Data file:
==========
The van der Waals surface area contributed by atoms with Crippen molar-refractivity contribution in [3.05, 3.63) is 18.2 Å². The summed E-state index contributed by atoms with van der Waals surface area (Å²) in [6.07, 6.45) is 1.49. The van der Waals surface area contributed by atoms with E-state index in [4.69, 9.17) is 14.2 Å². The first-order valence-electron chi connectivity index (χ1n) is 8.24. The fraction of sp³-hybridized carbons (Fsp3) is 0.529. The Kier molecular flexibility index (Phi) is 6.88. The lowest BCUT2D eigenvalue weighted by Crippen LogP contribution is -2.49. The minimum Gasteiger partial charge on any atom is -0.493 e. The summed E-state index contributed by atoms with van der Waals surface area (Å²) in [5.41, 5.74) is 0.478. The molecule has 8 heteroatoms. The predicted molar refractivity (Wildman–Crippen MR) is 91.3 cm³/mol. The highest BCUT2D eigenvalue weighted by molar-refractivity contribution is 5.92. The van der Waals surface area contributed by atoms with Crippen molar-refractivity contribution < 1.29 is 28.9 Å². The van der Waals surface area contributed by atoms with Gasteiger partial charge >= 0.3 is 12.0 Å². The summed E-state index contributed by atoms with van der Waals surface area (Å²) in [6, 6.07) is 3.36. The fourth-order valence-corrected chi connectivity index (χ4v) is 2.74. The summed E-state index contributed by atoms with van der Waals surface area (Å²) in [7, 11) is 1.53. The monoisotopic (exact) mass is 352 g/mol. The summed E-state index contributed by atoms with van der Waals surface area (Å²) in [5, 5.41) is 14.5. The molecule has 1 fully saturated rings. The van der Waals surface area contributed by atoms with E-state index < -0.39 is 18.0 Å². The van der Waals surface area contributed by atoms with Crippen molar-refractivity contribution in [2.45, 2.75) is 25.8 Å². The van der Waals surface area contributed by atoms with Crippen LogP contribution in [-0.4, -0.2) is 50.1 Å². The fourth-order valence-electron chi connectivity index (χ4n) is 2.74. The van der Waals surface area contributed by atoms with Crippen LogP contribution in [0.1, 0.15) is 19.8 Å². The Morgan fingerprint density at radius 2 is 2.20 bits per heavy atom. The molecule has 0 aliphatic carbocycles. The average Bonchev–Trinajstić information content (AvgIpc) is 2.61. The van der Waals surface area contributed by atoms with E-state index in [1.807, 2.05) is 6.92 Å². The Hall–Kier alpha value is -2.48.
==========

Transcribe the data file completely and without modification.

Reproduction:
The van der Waals surface area contributed by atoms with Crippen molar-refractivity contribution in [3.05, 3.63) is 18.2 Å². The summed E-state index contributed by atoms with van der Waals surface area (Å²) in [6.07, 6.45) is 1.49. The van der Waals surface area contributed by atoms with E-state index in [4.69, 9.17) is 14.2 Å². The first-order valence-electron chi connectivity index (χ1n) is 8.24. The fraction of sp³-hybridized carbons (Fsp3) is 0.529. The Kier molecular flexibility index (Phi) is 6.88. The lowest BCUT2D eigenvalue weighted by Crippen LogP contribution is -2.49. The minimum Gasteiger partial charge on any atom is -0.493 e. The summed E-state index contributed by atoms with van der Waals surface area (Å²) in [5.41, 5.74) is 0.478. The molecule has 8 heteroatoms. The predicted molar refractivity (Wildman–Crippen MR) is 91.3 cm³/mol. The highest BCUT2D eigenvalue weighted by molar-refractivity contribution is 5.92. The van der Waals surface area contributed by atoms with Crippen molar-refractivity contribution < 1.29 is 28.9 Å². The van der Waals surface area contributed by atoms with Gasteiger partial charge >= 0.3 is 12.0 Å². The summed E-state index contributed by atoms with van der Waals surface area (Å²) in [6, 6.07) is 3.36. The fourth-order valence-corrected chi connectivity index (χ4v) is 2.74. The summed E-state index contributed by atoms with van der Waals surface area (Å²) in [7, 11) is 1.53. The monoisotopic (exact) mass is 352 g/mol. The summed E-state index contributed by atoms with van der Waals surface area (Å²) in [5, 5.41) is 14.5. The molecule has 1 fully saturated rings. The van der Waals surface area contributed by atoms with E-state index < -0.39 is 18.0 Å². The van der Waals surface area contributed by atoms with Crippen molar-refractivity contribution in [2.45, 2.75) is 25.8 Å². The van der Waals surface area contributed by atoms with Crippen LogP contribution in [-0.4, -0.2) is 50.1 Å². The fourth-order valence-electron chi connectivity index (χ4n) is 2.74. The van der Waals surface area contributed by atoms with Crippen LogP contribution in [0.1, 0.15) is 19.8 Å². The Morgan fingerprint density at radius 2 is 2.20 bits per heavy atom. The molecule has 0 aliphatic carbocycles. The average Bonchev–Trinajstić information content (AvgIpc) is 2.61. The van der Waals surface area contributed by atoms with E-state index in [1.807, 2.05) is 6.92 Å². The Hall–Kier alpha value is -2.48.